Graeme Newell

Projection bias

We know ourselves so well, you’d think we’d be better at predicting our future behavior. But research shows most of us are lousy predictors of our future actions. We have a tendency to think our future self will share the same beliefs, feelings and behaviors as our current self. This lures us to make short-sighted choices based mostly upon our current mood.

Ask someone to describe their preferences for entertainment, food and friendships from ten years ago, and they’ll probably describe a lot of things different from their current choices. But if you then ask them to describe their expected preferences 10 years in the future, most people report they don’t expect things to change that much.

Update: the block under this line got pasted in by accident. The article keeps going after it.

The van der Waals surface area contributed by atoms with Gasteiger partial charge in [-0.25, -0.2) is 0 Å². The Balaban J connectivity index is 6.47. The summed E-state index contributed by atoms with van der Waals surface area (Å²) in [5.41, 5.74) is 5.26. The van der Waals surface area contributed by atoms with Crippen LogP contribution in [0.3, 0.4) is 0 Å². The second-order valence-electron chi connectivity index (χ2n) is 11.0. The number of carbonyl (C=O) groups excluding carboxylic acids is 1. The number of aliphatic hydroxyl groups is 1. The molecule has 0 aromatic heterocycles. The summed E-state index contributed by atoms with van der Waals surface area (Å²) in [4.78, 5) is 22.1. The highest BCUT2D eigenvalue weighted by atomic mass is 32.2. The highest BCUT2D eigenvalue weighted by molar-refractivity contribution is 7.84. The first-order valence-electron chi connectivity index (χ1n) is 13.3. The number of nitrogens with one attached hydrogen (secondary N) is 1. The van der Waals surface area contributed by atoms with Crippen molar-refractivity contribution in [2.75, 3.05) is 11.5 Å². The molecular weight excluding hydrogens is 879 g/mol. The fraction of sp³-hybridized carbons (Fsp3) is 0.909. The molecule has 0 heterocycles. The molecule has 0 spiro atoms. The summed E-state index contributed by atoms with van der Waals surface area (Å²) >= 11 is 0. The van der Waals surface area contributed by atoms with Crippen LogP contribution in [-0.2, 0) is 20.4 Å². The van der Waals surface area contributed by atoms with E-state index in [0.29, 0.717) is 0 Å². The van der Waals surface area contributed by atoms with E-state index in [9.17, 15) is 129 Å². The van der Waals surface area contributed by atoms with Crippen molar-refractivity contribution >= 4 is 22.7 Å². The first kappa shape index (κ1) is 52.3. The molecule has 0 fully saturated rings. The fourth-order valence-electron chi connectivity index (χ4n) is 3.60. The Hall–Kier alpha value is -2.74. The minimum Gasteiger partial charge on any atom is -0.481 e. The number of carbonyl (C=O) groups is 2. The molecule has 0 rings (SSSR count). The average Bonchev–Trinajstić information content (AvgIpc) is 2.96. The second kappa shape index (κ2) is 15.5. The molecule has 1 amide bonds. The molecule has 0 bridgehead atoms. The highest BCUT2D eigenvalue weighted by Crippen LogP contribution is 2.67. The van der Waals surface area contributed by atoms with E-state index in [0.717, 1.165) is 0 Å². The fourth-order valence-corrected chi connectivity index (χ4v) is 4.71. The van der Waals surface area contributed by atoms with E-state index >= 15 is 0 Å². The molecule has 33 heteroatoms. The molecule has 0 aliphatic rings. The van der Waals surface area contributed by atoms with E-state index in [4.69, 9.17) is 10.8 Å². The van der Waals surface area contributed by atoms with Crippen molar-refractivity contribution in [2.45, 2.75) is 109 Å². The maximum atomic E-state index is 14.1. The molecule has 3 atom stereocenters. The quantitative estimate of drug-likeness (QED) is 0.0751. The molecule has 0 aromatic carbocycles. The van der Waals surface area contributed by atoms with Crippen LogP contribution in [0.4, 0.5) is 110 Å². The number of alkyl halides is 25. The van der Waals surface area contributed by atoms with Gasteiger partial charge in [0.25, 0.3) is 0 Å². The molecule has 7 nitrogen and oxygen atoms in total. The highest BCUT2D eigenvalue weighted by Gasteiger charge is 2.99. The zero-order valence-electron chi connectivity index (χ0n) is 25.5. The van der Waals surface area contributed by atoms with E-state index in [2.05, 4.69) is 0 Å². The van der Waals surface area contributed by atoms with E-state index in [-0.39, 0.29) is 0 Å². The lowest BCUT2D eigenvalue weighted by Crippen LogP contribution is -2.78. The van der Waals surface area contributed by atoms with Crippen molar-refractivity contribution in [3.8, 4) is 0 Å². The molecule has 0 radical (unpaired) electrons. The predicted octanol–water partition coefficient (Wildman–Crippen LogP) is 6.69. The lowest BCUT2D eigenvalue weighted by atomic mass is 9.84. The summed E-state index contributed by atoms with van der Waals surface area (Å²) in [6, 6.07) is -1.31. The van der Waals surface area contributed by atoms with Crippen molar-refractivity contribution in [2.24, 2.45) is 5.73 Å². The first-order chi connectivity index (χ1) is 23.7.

Most of us just can’t seem to envision the emotional characteristics of our future selves. This is called the “empathy gap.” We make decisions that fulfill our present emotional state. Unfortunately, projection bias decisions can often involve harmful behavior, things such as overeating or trying bad stuff like cigarettes. We are confident our future selves will have the presence of mind to resist. Projection bias often leads to decisions we tend to regret.